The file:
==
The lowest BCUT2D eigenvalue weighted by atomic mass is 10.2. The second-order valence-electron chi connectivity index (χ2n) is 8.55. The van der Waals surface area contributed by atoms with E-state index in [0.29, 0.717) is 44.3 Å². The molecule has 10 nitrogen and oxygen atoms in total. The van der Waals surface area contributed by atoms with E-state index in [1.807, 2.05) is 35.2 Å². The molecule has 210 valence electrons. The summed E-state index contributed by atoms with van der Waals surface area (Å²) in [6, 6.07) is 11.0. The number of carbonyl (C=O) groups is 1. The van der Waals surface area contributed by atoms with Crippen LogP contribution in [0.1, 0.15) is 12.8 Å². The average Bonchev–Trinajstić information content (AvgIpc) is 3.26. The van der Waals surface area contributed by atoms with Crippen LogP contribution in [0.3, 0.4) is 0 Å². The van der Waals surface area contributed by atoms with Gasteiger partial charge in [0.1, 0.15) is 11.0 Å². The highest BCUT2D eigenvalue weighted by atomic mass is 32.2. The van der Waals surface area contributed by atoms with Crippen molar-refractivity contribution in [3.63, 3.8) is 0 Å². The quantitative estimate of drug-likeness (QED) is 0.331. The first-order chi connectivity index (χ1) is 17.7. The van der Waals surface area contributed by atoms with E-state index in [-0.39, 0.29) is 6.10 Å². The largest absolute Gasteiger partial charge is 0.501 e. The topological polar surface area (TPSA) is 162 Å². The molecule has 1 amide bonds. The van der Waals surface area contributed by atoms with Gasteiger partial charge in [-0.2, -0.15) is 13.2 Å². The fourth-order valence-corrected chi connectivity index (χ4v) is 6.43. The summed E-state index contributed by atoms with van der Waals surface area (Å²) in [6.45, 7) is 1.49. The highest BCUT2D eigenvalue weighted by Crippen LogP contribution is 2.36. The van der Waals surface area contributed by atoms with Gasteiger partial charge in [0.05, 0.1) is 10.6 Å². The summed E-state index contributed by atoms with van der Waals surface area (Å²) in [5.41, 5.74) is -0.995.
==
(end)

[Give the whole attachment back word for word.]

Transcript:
The lowest BCUT2D eigenvalue weighted by atomic mass is 10.2. The second-order valence-electron chi connectivity index (χ2n) is 8.55. The van der Waals surface area contributed by atoms with E-state index in [0.29, 0.717) is 44.3 Å². The molecule has 10 nitrogen and oxygen atoms in total. The van der Waals surface area contributed by atoms with E-state index in [1.807, 2.05) is 35.2 Å². The molecule has 210 valence electrons. The summed E-state index contributed by atoms with van der Waals surface area (Å²) in [6, 6.07) is 11.0. The number of carbonyl (C=O) groups is 1. The van der Waals surface area contributed by atoms with Crippen LogP contribution in [0.1, 0.15) is 12.8 Å². The average Bonchev–Trinajstić information content (AvgIpc) is 3.26. The van der Waals surface area contributed by atoms with Crippen LogP contribution in [0.3, 0.4) is 0 Å². The van der Waals surface area contributed by atoms with Gasteiger partial charge in [0.1, 0.15) is 11.0 Å². The highest BCUT2D eigenvalue weighted by atomic mass is 32.2. The van der Waals surface area contributed by atoms with Crippen molar-refractivity contribution in [3.63, 3.8) is 0 Å². The quantitative estimate of drug-likeness (QED) is 0.331. The first-order chi connectivity index (χ1) is 17.7. The van der Waals surface area contributed by atoms with E-state index in [-0.39, 0.29) is 6.10 Å². The largest absolute Gasteiger partial charge is 0.501 e. The topological polar surface area (TPSA) is 162 Å². The molecule has 1 amide bonds. The van der Waals surface area contributed by atoms with Gasteiger partial charge in [-0.2, -0.15) is 13.2 Å². The fourth-order valence-corrected chi connectivity index (χ4v) is 6.43. The summed E-state index contributed by atoms with van der Waals surface area (Å²) in [6.45, 7) is 1.49. The highest BCUT2D eigenvalue weighted by Crippen LogP contribution is 2.36. The van der Waals surface area contributed by atoms with Gasteiger partial charge in [0.05, 0.1) is 10.6 Å². The summed E-state index contributed by atoms with van der Waals surface area (Å²) in [5.41, 5.74) is -0.995.